Amazon Marketplace Seller Bombards Me With Free Textbooks

Amazon Marketplace Seller Bombards Me With Free Textbooks

Earlier this month, Tom ordered a microbiology textbook from the Amazon Marketplace. It arrived in the mail later that week, and everything was fine. Then he received another copy of the book the next day. Then a third, and a fourth. All of the books were identical, and his credit card was only charged for the first one. What was going on here? More importantly, what was he supposed to do with the extra textbooks? [More]

How To Scam A Free Kindle From An Amazon Seller, In Four Easy Steps

How To Scam A Free Kindle From An Amazon Seller, In Four Easy Steps

Want a free Kindle? Eric shared this story of how an unscrupulous Amazon Marketplace buyer scored one from his friend through the use of lies and some attempted mail fraud. Here’s how the buyer did it. (Disclaimer: Do not actually do this.) [More]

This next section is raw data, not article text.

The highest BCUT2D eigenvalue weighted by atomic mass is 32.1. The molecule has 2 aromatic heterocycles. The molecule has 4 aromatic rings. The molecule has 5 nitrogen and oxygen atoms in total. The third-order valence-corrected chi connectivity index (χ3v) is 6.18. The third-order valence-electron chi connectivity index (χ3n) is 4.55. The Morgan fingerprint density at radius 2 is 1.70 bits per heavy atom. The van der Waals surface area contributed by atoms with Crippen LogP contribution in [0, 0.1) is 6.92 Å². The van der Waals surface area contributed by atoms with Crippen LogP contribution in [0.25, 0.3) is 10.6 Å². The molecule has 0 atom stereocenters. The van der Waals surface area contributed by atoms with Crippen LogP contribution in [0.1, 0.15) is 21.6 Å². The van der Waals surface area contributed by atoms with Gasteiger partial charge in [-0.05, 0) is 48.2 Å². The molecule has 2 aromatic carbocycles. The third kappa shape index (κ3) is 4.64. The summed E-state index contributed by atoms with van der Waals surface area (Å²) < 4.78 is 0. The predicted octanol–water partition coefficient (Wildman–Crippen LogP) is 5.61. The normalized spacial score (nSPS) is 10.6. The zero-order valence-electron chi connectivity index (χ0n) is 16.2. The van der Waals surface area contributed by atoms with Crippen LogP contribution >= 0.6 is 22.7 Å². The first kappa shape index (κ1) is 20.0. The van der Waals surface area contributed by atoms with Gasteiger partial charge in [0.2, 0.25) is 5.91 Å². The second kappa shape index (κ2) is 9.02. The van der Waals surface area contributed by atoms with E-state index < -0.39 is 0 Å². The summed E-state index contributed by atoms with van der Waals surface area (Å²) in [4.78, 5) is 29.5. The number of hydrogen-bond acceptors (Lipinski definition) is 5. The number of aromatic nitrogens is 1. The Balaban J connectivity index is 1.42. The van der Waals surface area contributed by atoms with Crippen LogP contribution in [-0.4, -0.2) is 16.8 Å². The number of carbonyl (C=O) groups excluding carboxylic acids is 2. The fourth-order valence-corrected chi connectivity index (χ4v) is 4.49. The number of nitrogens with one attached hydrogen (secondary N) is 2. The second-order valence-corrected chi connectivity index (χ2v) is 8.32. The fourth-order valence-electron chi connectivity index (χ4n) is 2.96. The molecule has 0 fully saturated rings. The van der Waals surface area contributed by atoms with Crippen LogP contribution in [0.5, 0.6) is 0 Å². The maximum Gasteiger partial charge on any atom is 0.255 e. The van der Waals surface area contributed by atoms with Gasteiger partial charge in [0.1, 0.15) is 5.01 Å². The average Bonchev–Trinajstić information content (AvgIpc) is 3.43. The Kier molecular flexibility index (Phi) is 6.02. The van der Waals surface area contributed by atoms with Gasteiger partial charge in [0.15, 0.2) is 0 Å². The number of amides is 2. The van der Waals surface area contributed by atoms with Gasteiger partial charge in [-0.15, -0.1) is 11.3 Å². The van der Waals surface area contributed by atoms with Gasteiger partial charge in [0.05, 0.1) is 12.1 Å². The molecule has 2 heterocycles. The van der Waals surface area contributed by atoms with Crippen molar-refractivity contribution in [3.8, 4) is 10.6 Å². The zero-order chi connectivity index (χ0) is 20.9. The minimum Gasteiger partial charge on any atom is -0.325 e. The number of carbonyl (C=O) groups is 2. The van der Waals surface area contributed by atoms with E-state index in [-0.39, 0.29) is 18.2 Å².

Would You Take A Bad Amazon Marketplace Review Down For A Refund?

Would You Take A Bad Amazon Marketplace Review Down For A Refund?

T. ordered a replacement power adapter for his MacBook from an Amazon Marketplace seller. He was under the impression that it was a genuine Apple product, but the $35 price tag probably should have been an indication that it wasn’t. The item arrived, worked okay, and then T. accidentally broke it. Two months after he left a tepidly negative review, he heard from the seller, offering a refund to encourage him to remove his negative feedback. Coincidentally, the seller had received a huge increase in negative feedback in the period since T’s purchase. What would you do? [More]